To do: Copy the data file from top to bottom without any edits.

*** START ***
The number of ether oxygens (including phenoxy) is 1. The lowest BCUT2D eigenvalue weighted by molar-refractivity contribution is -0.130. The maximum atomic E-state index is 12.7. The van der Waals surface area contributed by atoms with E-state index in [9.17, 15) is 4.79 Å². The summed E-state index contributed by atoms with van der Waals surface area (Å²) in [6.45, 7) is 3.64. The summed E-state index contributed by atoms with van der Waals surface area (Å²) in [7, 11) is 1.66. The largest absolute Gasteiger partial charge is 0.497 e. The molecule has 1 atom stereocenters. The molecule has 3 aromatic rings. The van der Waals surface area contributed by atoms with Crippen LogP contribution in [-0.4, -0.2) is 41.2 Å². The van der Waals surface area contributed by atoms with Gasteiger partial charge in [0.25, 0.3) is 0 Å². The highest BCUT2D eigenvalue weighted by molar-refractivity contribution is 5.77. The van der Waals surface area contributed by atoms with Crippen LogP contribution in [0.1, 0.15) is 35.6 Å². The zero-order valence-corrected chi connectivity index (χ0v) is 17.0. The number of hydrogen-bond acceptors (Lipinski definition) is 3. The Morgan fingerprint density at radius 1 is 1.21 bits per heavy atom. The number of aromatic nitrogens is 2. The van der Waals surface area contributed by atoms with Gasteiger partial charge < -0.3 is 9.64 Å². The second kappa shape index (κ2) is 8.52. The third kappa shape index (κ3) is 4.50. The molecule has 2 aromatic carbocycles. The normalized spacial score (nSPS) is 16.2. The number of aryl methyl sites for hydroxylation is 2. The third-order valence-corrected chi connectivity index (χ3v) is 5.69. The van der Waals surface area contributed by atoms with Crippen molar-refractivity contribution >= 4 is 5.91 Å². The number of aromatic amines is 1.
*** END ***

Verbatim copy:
The number of ether oxygens (including phenoxy) is 1. The lowest BCUT2D eigenvalue weighted by molar-refractivity contribution is -0.130. The maximum atomic E-state index is 12.7. The van der Waals surface area contributed by atoms with E-state index in [9.17, 15) is 4.79 Å². The summed E-state index contributed by atoms with van der Waals surface area (Å²) in [6.45, 7) is 3.64. The summed E-state index contributed by atoms with van der Waals surface area (Å²) in [7, 11) is 1.66. The largest absolute Gasteiger partial charge is 0.497 e. The molecule has 1 atom stereocenters. The molecule has 3 aromatic rings. The van der Waals surface area contributed by atoms with Crippen LogP contribution in [-0.4, -0.2) is 41.2 Å². The van der Waals surface area contributed by atoms with Gasteiger partial charge in [0.25, 0.3) is 0 Å². The highest BCUT2D eigenvalue weighted by molar-refractivity contribution is 5.77. The van der Waals surface area contributed by atoms with Crippen LogP contribution in [0.1, 0.15) is 35.6 Å². The zero-order valence-corrected chi connectivity index (χ0v) is 17.0. The number of hydrogen-bond acceptors (Lipinski definition) is 3. The Morgan fingerprint density at radius 1 is 1.21 bits per heavy atom. The number of aromatic nitrogens is 2. The van der Waals surface area contributed by atoms with Gasteiger partial charge < -0.3 is 9.64 Å². The second kappa shape index (κ2) is 8.52. The third kappa shape index (κ3) is 4.50. The molecule has 2 aromatic carbocycles. The normalized spacial score (nSPS) is 16.2. The number of aryl methyl sites for hydroxylation is 2. The third-order valence-corrected chi connectivity index (χ3v) is 5.69. The van der Waals surface area contributed by atoms with Crippen molar-refractivity contribution >= 4 is 5.91 Å². The number of aromatic amines is 1.